I caught up with Agnew recently, and we talked about how the business has changed, what’s available now and, yes, about Breakfast Magpie, New Day’s super-popular winter seasonal.
How did you get started making mead?
How has the business grown over the years?
I laugh, quite frankly, at our original idea for the business model. We thought 10 years ago that we were going to be a boutique, by-appointment-only tasting room in Elwood, Indiana. Our bottles were an average price point of $20 a bottle. They were still, not carbonated. Bone dry to very sweet. All of our products are still very food friendly, but they were specifically meant to show you what else you could do with mead, that mead could be a fine wine, just as a nice grape-based wine could.
And then you opened the tasting room?
About four years ago we decided to grow the business to move it to where our customers are, here in Fountain Square in Indianapolis. So that was a real big kick start. We over doubled sales in one year’s time; it was amazing. And with that momentum we decided about three years ago to do a product line extension, so we started doing carbonated cider and mead. We thought, ‘oh, it’ll be a nice addition, it’ll be so novel.’ As of last year, that’s all we make. We found out very quickly that the carbonated line – we were selling 100 growlers to one bottle of the other style. They are carbonated and actually bottled in beer bottles and beer growlers. Lighter drinking, extremely food friendly. We’ve found with our customers they’re much more approachable.
Why do you think that is?
When we were in more of a traditional wine bottle, if I had like real hard-core wine drinkers, they were off put by the fact that it wasn’t a traditional grape wine. Whereas people who were not big wine drinkers, they were a little intimated. I have to say our packaging was very, very fine, very nice, and the price point was rather high for Indiana–based wines, and for wines in general.
So people are more accepting of something carbonated?
I didn’t expect this, but I guess I can understand it. Their barriers come down a little bit. If they’re a fine wine drinker, they’re like, ‘oh, it’s carbonated.’ They feel much more relaxed about it. Or if they’re a craft beer drinker, they’re like, ‘ooh, a new carbonated product. I want to try this; what is this crazy stuff?’ If they’re not a seasoned wine drinker or beer drinker, they’re like, ‘oh this is interesting.’ People just have a much more open attitude about the product now.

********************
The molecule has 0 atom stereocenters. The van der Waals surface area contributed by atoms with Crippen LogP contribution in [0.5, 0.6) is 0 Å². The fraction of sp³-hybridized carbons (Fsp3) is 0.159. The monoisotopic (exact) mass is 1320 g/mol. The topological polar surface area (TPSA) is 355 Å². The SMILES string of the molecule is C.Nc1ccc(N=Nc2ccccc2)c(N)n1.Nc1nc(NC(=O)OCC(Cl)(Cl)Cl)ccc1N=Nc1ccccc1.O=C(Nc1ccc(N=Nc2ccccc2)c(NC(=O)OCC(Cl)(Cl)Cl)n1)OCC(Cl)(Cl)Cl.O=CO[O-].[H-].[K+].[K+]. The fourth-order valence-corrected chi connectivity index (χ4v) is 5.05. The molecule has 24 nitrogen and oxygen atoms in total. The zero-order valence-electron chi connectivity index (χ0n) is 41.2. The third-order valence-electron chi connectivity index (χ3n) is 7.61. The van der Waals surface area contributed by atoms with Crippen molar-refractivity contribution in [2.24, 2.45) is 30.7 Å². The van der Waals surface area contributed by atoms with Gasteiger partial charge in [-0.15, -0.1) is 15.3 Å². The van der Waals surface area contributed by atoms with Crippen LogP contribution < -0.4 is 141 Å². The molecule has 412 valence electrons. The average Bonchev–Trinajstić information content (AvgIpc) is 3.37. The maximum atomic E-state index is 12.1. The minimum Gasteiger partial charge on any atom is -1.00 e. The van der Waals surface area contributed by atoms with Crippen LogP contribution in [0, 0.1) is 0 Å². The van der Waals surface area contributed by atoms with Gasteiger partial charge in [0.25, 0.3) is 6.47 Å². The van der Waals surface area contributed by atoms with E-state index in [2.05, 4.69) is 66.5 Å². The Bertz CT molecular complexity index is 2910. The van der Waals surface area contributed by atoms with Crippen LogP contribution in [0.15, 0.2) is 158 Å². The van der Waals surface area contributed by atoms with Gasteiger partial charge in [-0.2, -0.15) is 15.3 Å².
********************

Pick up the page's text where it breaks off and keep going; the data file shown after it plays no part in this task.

In addition to the varieties available by the glass or in growlers at the tasting room, which products are available in bottles?
The two you can find now are South Cider and Johnny Chapman, both hard ciders, and Washington’s Folly, the first year-round mead that’s going to be available. It’s cherries and honey. Really approachable; not too sweet. Nice tart cherry flavor. Really, really delicious. And really pretty too, I have to say.
But there’s another one, right? The seasonal that fans get excited about?
Those of you who know New Day know all about Breakfast Magpie. I said the magic words – and no, I don’t have any! I say that because people are still asking me, and I love that. It’s our winter seasonal. It’s a black raspberry mead infused with locally roasted espresso.
And I understand it didn’t last long.
It was gone in two weeks. I promise — put me on the record — we’re making a lot more for next year, I promise. And I guess I can officially say this: We are going to be bottling for the holidays this year a very limited release of Imperial Breakfast Magpie. Fair warning for everyone, it may only be available in the tasting room.
Got it. But what makes the Imperial Breakfast Magpie special?
It’s a specialty of a seasonal. The Imperial Breakfast Magpie is Breakfast Magpie that we’ve actually taken and aged in bourbon barrels. It’s a much higher ABV; it’s 10 versus 8. It’s a little less on the coffee so the bourbon can pull through. We have decided we are going to bottle some of that for the holidays.
Jolene Ketzenberger covers local food at EatDrinkIndy.com, and you can follow her on Twitter @JKetzenberger.